The California Capital Airshow is in town this weekend. In fact, as these words are typed, I can hear the faint roar of a jet engine in the direction of Mather Air Field where the show is being held.
Yesterday, I took my son - he will be four in a couple of months - to Mather so we could check out the action. We spent just under four hours at the air show, and although we were exhausted when we got home, I couldn't have asked for a nicer experience as we got to bond with some guy time while indulging his (and my) love for airplanes.
This air show was very well organized, and one thing that was obvious was the attention that was paid to security. There was an armed presence throughout the area. The security was military, with loaded M-16s and M-203s, and the soldiers were wearing floppy boonie hats and body armor. I snapped this shot of a group of them as I entered the air show:
One photo I would have LOVED to have gotten, but I just couldn't make it happen, would be of the protesters who were standing at the entrance where the cars entered the parking lot. There were about eight of them, with signs that said things along the lines of "These airplanes are weapons of death" or "These airplanes are used to kill people" or something along those lines. Had my son not been with me, I would have walked from the parking lot back to the entrance to take these clowns' pictures, but it was a long walk, and my son has little 3 year-old legs.
An air show has two main attractions: there are the kinetic displays, which would be the planes performing maneuvers in the sky over the runway, and the static displays, which are the planes that are permanently parked and available for viewing and walking through/sitting in. The most frustrating part of taking pictures at an air show is that unless you have a super-expensive camera with an awesome zoom and super-high-speed shutter, then the pictures of the airplanes in the sky often turn out to be rather anticlimactic. Please keep that in mind as you look at the images I captured with my little digital camera:
After sitting in some helicopters on display, such as a Blackhawk and Huey, my son and I made our way the massive C-5 Galaxy. My son loves this plane and has watched every video of it that you can find on YouTube. This airplane is too massive to contemplate; even this photo doesn't do it justice. The best thing to do was to put my son under one of the plane's massive engines to give a better idea of scale:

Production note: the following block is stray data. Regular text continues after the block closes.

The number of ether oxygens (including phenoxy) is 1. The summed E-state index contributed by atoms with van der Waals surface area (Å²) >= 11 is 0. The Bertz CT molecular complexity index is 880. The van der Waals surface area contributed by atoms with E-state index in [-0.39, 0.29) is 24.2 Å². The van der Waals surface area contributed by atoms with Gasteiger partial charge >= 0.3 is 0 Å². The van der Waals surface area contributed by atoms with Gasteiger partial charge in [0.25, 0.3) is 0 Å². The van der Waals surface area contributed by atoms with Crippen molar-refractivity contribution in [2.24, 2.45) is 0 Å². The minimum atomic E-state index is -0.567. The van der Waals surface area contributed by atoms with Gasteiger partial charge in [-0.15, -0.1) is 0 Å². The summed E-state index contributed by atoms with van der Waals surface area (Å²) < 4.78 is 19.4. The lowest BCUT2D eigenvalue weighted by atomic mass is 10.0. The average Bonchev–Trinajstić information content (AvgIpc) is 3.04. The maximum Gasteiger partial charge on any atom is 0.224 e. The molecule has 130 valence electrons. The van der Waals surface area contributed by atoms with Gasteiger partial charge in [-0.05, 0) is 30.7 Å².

I continue to wonder how something that large can fly, no matter how big the engines are. Compared to my son, the engines look huge. Compared to the rest of the aircraft, they actually look rather small.
The people under that tail also give you an idea how massive the C-5 is.
The airshow included some vintage aircraft going all the way back to World War II. I was pleased to see a P-51 Mustang fighter and a B-25 Mitchell medium bomber.
The P-51 Mustang was just about the limit of what could be achieved with a propeller-driven aircraft. It ruled the skies of Europe until the Germans fielded the Me-262 jet fighter right at the end of the War. The B-25 is what Jimmy Doolittle used in the April 1942 bombing raid on Tokyo in which he and his men flew them off the deck of an aircraft carrier.
On to the demonstrations:
The first one we witnessed was a couple of Army Blackhawk helicopters dropping some soldiers - air assault style - onto the tarmac.
A pilot named Sean Tucker put his Oracle Biplane through its paces. He does things in that plane that seem to defy the laws of physics, sending the plane end over end like a giant has just tossed it. Somehow, Tucker always pulls the plane out of its tailspin and climbs back up for more.
A Harrier showed what it can do, with the pilot hovering near the crowd and then actually drifting backward. When the Harrier is hovering, the jet engines are unbelievably loud.
This Coast Guard C-130 Hercules flies out of McClellan Air Park all day long just about every day, and often buzzes our house. It always impresses me to watch a big airplane fly so low to the ground. Note the Blue Angel F/A-18s parked in the foreground.
I was hoping to get a better view of the Blue Angel F/A-18s, but that is as close as you could get. I understand of course: if your life depended on that airplane running properly, would you want thousands of people touching it and climbing all over it?
And here are the Blue Angels in action! Still pictures could never begin to do them justice, but here are some more shots just the same:
There were certain portions of this air show when I began to get tears in my eyes. Seeing the power, technological creativity, and good ol' kick-ass American military might of some of these airplanes - both modern and from wars past - made me swell with pride. I can't wait to go again next year!
Good Day to You, Sir